It's helpful to visualize these sleep stages in graphical format. The diagram below shows an example of a typical night's sleep architecture. This is completely fabricated (that is, it is not based on actual subject data), but is representative of how a night of sleep might progress. A few things should be immediately obvious:
- A "cycle" of sleep doesn't mean a perfect linear progression through the stages (e.g., 1, 2, 3, 4, REM, 1, 2, 3, 4, REM, etc.), and sleep can skip back and forth between stages.
- The majority of deep sleep happens early in the night.
- The stages of REM sleep lengthen as the night goes on such that the bulk of REM sleep occurs later in the night.
Interestingly, REM sleep is considered the deepest sleep by some, but very shallow by others. Given that it is relatively easy to wake someone from REM sleep (and they will typically readily recall what they were dreaming about when woken), I have chosen to represent it as lighter sleep in the diagram below (green bars).
It's worth pointing out that a person's sleep architecture will vary considerably from night to night, depending on a large number of variables, including but not limited to wellness, stress level, prior night(s) sleep quality, and presence of intoxicants or stimulants. However, the cyclical nature of sleep is well structured, and each sleep stage is believed to hold a particular role in physiology.
What causes us to fall asleep?
Given that sleep is essential for life, the body is motivated to make sure it happens. There are two primary mechanisms that control the sleep-wake cycle.
The first is your body clock. Yes, your body keeps time. Every single system in your body is regulated on a 24-hour clock, telling when they should or should not be be undertaking a biochemical process. The fancy phrase for this is circadian rhythm, and it is set by a part of your brain known as the hypothalamus. The hypothalamus is pretty dang important and is involved a few things you might care about: body temperature, hunger, thirst, fatigue/energy, blood pressure, digestion, memory, feelings of love/attachment, and more.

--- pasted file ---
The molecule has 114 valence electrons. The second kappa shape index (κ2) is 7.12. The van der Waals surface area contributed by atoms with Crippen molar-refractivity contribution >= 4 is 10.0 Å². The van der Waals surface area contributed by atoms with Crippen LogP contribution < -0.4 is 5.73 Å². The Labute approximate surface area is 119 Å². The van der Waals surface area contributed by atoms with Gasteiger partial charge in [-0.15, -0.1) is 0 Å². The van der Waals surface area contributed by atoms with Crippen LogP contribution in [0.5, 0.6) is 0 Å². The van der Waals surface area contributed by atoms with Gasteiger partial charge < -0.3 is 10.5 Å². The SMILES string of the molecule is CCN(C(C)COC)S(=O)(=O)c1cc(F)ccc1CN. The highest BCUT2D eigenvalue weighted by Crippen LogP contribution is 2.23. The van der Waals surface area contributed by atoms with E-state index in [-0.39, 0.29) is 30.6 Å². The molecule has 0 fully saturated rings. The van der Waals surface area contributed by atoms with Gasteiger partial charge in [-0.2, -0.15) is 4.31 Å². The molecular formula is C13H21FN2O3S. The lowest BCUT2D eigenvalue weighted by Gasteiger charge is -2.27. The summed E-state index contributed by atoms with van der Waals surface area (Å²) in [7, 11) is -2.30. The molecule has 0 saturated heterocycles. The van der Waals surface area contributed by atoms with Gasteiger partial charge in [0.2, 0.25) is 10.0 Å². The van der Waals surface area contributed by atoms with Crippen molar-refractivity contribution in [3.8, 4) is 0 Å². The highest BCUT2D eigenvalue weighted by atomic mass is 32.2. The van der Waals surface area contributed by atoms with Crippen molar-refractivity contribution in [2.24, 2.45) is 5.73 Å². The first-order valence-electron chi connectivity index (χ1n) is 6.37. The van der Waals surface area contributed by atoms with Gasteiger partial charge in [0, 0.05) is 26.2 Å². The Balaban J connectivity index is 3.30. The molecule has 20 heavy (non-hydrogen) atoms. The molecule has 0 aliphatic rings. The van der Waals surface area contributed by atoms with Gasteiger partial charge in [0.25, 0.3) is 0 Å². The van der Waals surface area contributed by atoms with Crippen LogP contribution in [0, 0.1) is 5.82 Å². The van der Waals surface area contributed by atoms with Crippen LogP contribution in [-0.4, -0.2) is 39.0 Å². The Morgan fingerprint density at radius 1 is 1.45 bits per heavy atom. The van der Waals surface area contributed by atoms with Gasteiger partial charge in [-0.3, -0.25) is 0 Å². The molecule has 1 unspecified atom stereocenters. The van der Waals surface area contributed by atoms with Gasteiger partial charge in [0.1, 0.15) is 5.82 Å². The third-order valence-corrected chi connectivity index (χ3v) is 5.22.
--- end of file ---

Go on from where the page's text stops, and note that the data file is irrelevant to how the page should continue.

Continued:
A part of the hypothalamus known as the suprachiasmatic nucleus (SCN) controls your body clock. Everyday the SCN tells the hypothalamus--and thereby every cell in your body--what time it is. The SCN does this by (metaphorically) looking at its watch, then at its phone, then at the wall clock, and deciding what time it is. These so-called "time givers" (zeitgebers in German, a word found pretentiously throughout the literature on this subject) include, most importantly, light, but also food intake, exercise, and ambient temperature.
The SCN needs to check the time daily, because the most important time giver (light), changes every day. Depending on your latitude, you'll have roughly a minute more or a minute less time every day, depending on the season. You're basically going through micro-jetlag every day, and the SCN is there to help you adjust.
The SCN's primary sense mechanism for light is through your eyes. There are special receptors in your eyes for daylight, which send signals to the SCN, prompting release of hormones that affect our brain's sleep-wake cycle. White light, as you're probably aware from basic physics, is composed of many different colors visible across a prismatic spectrum. The receptors in your eyes that communicate with the SCN (and thus set the body clock) are particularly sensitive to light waves in the blue spectrum (around 470 nanometers wavelength - see the diagram below). Thus, when the day gets progressively longer, for example, you should get more blue light exposure to your eyes, telling the SCN how to set your body clock.
At night, the SCN receives the signal that light in the blue spectrum is no longer in the sky. This prompts the SCN to communicate with the pineal gland and tell it to produce a hormone called melatonin. Melatonin has many functions, but one of the main ones is to shut down the adrenal glands. The adrenals produce adrenaline, the function of which is to keep you awake and alert and ready for activity, particularly threats from predators. Melatonin also slows down gut motility (preventing bowel movements while sleeping), and is the communicator for setting the body clock among many cell types.